Ovarian cancer afflicts thousands of women every year. It’s one of the most rapidly spreading cancers and catches woman off-guard with few or no symptoms. After an initial diagnosis, most women want to know what the prognosis is. Many women also ask about the survival rates. The answers to these questions are not simple. They vary greatly and depend on a number of factors. Doctors have gotten better at predicting a prognosis for cancer patients but it is just that, a prediction or a forecast. No one can ever be certain how a woman’s body will react to treatment.
Forecasting likely course of a cancer is not a sure bet. Doctors take several factors into consideration when making an ovarian cancer prognosis on a patient. If the cancer is detected in the early stages the possible outcome is much better than if detected at a later stage. The doctor must also consider the age of the woman. The older she is the worse the outcome usually is. Older bodies don’t usually react to treatment as well as younger more resilient bodies. Doctors must additionally take overall health into consideration. A woman’s health plays a major role in the outcome of the surviving the cancer. The healthier and younger she is the better her chances. Research has shown healthier woman react better to treatment than unhealthy woman. If the woman is healthy she has a much better chance at fighting the cancer. If she struggles with weight issues, smoking or other health difficulties it could jeopardize the treatment. Woman who have had cancer before may find it difficult physically, mentally and emotionally to fight cancer again. This is another aspect that can be a deciding factor on a doctor’s prognosis.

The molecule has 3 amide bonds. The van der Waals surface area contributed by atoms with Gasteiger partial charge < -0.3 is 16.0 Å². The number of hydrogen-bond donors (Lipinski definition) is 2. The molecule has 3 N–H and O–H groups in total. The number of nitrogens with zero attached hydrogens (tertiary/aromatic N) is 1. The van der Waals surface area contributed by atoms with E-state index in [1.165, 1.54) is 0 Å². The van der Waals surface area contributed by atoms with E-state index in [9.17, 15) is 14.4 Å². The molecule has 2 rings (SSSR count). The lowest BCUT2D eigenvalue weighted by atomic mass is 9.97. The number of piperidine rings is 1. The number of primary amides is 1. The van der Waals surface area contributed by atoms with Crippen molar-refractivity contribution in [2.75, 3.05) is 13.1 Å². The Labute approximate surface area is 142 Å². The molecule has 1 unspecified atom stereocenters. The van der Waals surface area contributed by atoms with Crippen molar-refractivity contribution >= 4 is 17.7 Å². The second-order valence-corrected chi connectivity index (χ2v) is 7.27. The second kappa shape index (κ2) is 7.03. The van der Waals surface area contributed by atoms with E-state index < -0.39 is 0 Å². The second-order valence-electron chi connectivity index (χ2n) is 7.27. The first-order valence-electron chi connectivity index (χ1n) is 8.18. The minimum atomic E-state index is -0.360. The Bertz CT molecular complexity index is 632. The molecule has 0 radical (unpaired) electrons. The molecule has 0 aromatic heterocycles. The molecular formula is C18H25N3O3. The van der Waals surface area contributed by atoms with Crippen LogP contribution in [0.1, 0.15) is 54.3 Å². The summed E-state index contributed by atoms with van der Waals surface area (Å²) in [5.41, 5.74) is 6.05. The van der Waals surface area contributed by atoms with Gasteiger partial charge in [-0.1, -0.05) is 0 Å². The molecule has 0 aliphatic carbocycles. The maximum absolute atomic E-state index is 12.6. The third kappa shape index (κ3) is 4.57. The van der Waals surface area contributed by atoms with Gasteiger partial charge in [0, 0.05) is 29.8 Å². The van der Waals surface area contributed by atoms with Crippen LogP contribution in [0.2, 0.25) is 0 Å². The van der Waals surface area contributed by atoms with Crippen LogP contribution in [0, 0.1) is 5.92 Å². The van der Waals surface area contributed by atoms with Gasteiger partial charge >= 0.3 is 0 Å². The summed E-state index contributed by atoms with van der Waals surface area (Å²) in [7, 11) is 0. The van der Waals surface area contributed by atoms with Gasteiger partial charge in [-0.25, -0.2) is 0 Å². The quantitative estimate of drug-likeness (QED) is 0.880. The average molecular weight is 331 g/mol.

Doctors also rely heavily on past treatments and research to base a woman’s prognosis for ovarian cancer. Years of research have been completed and compiled on the subject and doctors use the information to make the best decisions for their patients. Using the past research and current treatments can greatly improve the prognosis and survival rates for women. Since all women react differently to treatment and all cancers are different, doctors have to make their best educated guesses when predicting the outcome of the disease.
As for the survival rates, some researches have shown rates as high as 92% if the cancer is caught before it spreads from the ovaries. If the cancer spreads it becomes much more difficult to treat and the percentage of women that survive decreases significantly. Once cancer spreads to the surrounding organs and lymph nodes it is more difficult to treat. Regardless of the type of ovarian cancer, the average percentage of women that survive to the disease is 44%. The 5-year survival rates for ovarian cancer vary depending on the age of the woman and what stage the cancer was in when it was diagnosed. The different stages of this cancer range from I-IV with many sub-stages in between. The proportion of survivors for each stage vary from 89% to 18% respectively. A woman’s health, her age and stage of her cancer all play a major role in surviving ovarian cancer. For example, women whose cancer are diagnosed before the age of 65 have a greater prognosis and survival rate than older women. Advances in medicine will be able to better to detect this cancer in earlier stages which will greatly enhance the figures in the future.